Computex 2014: Update on SandForce SF3700 & A Live Demoby Kristian Vättö on June 4, 2014 12:44 AM EST
One of the key things I have been looking forward to at Computex is hearing more about the third generation SandForce controller i.e. the SF3700. I just stopped by at LSI's suite and finally have some new information to share. First off, LSI said that the controller will be shipping to OEMs in H2'14 but ultimately product releases will depend on the OEMs' schedules. I believe we might see some products shipping in Q4'14 but I'm afraid that most OEMs won't have their drives ready until early 2015 (CES?).
The firmware development is still ongoing and LSI told me that they have just started optimizing the write performance of the firmware. In other words, it's not even ready for final validation, which means that the OEMs can't fully validate their products yet because the firmware is not final. That's why I doubt we'll see any retail products shipping this year and none of the manufacturers I've talked to so far have given me any timing for their SF3700 products.
Performance wise LSI is focusing on mixed read/write performance. While the PCIe drives shipping today (like the Samsung XP941) provide great read and write performance, they aren't optimized for workloads that consist of both reads and writes. In other words, the drives are more optimized for benchmarks as those usually test one or the other, whereas real world workloads will always have both. This is an area we definitely need to investigate more -- we've been doing this for the enterprise for a while but we will likely be bringing it to the client side soon as well.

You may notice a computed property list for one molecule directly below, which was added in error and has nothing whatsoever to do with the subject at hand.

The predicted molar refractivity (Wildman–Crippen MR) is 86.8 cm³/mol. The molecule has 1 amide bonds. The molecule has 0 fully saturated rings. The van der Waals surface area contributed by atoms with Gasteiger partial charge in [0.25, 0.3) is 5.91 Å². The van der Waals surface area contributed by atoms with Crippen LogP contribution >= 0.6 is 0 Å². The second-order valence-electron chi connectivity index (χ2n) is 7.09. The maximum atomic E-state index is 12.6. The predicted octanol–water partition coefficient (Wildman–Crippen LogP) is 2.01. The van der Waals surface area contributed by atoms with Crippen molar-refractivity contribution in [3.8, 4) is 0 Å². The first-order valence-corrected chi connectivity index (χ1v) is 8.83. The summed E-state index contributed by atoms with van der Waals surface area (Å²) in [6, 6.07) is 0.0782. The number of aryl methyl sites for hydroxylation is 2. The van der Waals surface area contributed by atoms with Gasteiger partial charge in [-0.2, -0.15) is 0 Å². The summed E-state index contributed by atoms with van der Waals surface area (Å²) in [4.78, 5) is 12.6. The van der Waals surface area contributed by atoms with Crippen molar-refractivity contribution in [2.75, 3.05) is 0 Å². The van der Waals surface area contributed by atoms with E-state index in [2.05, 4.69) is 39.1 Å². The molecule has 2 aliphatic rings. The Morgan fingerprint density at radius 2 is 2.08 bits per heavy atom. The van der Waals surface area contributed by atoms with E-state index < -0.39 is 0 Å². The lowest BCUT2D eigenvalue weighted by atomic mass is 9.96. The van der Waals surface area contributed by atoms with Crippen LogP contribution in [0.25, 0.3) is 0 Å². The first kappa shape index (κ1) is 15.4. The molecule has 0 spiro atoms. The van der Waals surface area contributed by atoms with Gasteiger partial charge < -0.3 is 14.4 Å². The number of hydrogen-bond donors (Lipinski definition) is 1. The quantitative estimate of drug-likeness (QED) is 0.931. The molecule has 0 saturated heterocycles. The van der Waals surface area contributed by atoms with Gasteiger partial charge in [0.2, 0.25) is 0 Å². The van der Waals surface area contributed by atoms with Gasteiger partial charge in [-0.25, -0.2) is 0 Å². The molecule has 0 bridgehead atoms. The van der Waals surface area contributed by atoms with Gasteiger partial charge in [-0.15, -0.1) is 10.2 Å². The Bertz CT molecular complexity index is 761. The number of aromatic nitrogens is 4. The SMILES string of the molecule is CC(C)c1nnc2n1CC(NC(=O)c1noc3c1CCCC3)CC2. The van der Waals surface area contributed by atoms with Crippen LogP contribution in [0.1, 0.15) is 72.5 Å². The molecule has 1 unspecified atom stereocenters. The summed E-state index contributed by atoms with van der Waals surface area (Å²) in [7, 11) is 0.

LSI showed me a live demo of the SF3700 with 128KB 80/20 read/write configuration. This time there wasn't any secretive or fishy stuff going on like at CES when Kingston had a live demo of the drive and we were allowed to see Iometer in action along with all the preparations (well, there wasn't any to be honest, they just clicked start). Based on the graph in the previous picture, SF3700 is clearly the highest performing PCIe SSDs when it comes to 80/20 read/write as the Plextor M6e and Samsung XP941 are only hitting ~250MB/s. Obviously this doesn't show the big picture and there are a lot of other variables when it comes to testing but the performance is certainly looking promising.